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Unformatted text preview: ::::TCP\IP: A Mammoth Description By Ankit Fadia email@example.com:::: TCP\IP or Transmission Control Protocol \ Internet Protocol is a stack or collection of various protocols. A protocol is basically the commands or instructions using which two computers within a local network or the Internet can exchange data or information and resources. Transmission Control Protocol \ Internet Protocol or the TCP\IP was developed around the time of the ARPAnet. It is also known as the Protocol Suite. It consists of various protocols but as the TCP (Transmission Control Protocol) and the IP (Internet Protocol) are the most, well known of the suite of protocols, the entire family or suite is called the TCP\IP suite. The TCP\ IP Suite is a stacked suite with various layers stacked on each other, each layer looking after one aspect of the data transfer. Data is transferred from one layer to the other. The Entire TCP\ IP suite can be broken down into the below layers-: Layer Name Protocol Link Layer (Hardware, Ethernet) ARP, RARP, PPP, Ether Network Layer(The Invisible Layer) IP, ICMP Transport Layer UDP, TCP Application Layer(The Visible Layer) The Actual running Applications like-: FTP client, Browser Physical Layer (Not part of TCP \IP) Physical Data Cables, Telephone wires Data travels from the Link Layer down to the Physical Layer at the source and at the destination it travels from the Physical Layer to the Link Layer. We will later discuss what each layer and each protocol does. The TCP\IP suite not only helps to transfer data but also has to correct various problems that might occur during the data transfer. There are basically two types of most common errors that might occur during the process of data transfer. They are-: Data Corruption -: In this kind of error, the data reaches the destination after getting corrupted. Data Loss -: In this kind of error, the entire collection of packets which constitute the data to be transferred does not reach the destination. TCP\IP expects such errors to take place and has certain features which prevent, such error which might occur. Checksums-: A checksum is a value (Normally, a 16 Bit Value) that is formed by summing up the Binary Data in the used program for a given data block. The program being used is responsible for the calculation of the Checksum value. The data being sent by the program sends this calculated checksum value, along with the data packets to the destination. When the program running at the destination receives the data packets, it re-calculates the Checksum value. If the Checksum value calculated by the Destination program matches with the Checksum Value attached to the Data Packets by the Source Program match, then the data transfer is said to be valid and error free. Checksum is calculated by adding up all the octets in a datagram....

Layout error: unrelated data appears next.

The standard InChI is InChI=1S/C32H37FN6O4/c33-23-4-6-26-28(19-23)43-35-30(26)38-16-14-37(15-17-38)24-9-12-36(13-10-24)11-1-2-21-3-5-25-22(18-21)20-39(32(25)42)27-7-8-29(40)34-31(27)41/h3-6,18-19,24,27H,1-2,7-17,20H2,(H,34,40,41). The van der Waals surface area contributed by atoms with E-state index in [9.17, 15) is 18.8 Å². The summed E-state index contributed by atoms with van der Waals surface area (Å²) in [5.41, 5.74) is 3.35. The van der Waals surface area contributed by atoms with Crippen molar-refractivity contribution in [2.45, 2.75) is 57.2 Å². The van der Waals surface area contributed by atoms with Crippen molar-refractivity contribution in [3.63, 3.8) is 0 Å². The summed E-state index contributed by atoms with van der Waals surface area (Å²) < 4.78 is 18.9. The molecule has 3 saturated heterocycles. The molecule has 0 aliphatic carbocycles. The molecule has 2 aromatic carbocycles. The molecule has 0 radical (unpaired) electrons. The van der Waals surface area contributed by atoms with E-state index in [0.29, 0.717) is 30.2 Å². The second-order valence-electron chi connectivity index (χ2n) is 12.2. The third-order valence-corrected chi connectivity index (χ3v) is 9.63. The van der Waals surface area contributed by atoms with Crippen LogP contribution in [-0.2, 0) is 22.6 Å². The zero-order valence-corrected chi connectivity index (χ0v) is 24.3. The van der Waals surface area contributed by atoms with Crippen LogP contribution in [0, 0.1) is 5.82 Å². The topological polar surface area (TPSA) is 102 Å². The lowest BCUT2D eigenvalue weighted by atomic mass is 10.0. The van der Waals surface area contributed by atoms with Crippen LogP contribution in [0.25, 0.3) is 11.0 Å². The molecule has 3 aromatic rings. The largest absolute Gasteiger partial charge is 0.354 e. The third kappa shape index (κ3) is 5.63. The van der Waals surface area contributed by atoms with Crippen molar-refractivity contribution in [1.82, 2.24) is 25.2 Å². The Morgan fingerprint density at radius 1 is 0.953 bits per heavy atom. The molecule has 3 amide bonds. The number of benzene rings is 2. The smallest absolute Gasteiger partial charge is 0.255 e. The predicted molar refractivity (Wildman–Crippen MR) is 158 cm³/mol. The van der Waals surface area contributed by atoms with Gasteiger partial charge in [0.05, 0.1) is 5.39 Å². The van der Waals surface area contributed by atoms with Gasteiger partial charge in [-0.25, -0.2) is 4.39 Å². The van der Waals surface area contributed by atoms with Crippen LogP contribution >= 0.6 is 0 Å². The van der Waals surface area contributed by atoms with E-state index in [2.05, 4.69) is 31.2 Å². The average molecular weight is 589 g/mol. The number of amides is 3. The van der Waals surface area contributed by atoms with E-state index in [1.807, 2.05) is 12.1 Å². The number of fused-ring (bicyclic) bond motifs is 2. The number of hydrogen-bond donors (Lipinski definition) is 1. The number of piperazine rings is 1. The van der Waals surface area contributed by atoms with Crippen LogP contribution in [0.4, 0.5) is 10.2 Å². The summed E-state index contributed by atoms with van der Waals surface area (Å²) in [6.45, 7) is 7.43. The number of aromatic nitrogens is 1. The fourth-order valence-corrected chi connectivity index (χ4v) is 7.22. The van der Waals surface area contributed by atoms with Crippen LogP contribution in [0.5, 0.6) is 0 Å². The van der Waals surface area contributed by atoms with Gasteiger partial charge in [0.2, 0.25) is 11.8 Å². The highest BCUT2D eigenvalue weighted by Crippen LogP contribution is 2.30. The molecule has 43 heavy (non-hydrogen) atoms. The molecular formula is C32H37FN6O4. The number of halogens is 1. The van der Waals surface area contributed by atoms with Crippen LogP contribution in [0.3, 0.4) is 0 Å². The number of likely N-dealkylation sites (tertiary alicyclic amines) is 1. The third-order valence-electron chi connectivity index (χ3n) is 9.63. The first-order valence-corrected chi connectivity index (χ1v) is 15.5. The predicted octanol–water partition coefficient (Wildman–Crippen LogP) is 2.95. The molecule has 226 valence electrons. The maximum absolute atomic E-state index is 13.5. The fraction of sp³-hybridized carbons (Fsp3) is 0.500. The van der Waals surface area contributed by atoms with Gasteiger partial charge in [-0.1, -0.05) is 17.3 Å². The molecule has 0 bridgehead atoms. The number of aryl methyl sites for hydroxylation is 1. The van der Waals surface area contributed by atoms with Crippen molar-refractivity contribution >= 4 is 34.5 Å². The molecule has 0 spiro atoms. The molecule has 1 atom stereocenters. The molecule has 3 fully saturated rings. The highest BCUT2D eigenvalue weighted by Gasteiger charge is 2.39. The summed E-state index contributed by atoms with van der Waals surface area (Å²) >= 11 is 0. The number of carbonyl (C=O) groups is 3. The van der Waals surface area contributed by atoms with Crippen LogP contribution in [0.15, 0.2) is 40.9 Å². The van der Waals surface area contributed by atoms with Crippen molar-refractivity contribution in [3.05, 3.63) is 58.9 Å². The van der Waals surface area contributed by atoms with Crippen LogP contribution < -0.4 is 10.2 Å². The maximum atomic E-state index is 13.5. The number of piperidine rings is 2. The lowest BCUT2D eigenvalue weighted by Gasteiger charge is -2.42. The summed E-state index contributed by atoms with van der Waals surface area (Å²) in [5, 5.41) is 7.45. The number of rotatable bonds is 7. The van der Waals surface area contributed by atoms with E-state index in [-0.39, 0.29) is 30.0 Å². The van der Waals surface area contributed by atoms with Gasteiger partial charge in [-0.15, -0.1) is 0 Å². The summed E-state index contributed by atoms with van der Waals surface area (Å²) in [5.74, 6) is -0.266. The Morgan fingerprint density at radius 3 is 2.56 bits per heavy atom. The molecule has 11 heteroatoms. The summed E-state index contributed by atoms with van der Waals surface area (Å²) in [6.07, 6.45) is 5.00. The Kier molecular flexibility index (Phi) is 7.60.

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This note was uploaded on 01/14/2012 for the course COMPUTER S 170 - Intr taught by Professor Tedpawlicki during the Fall '11 term at Rochester.
- Fall '11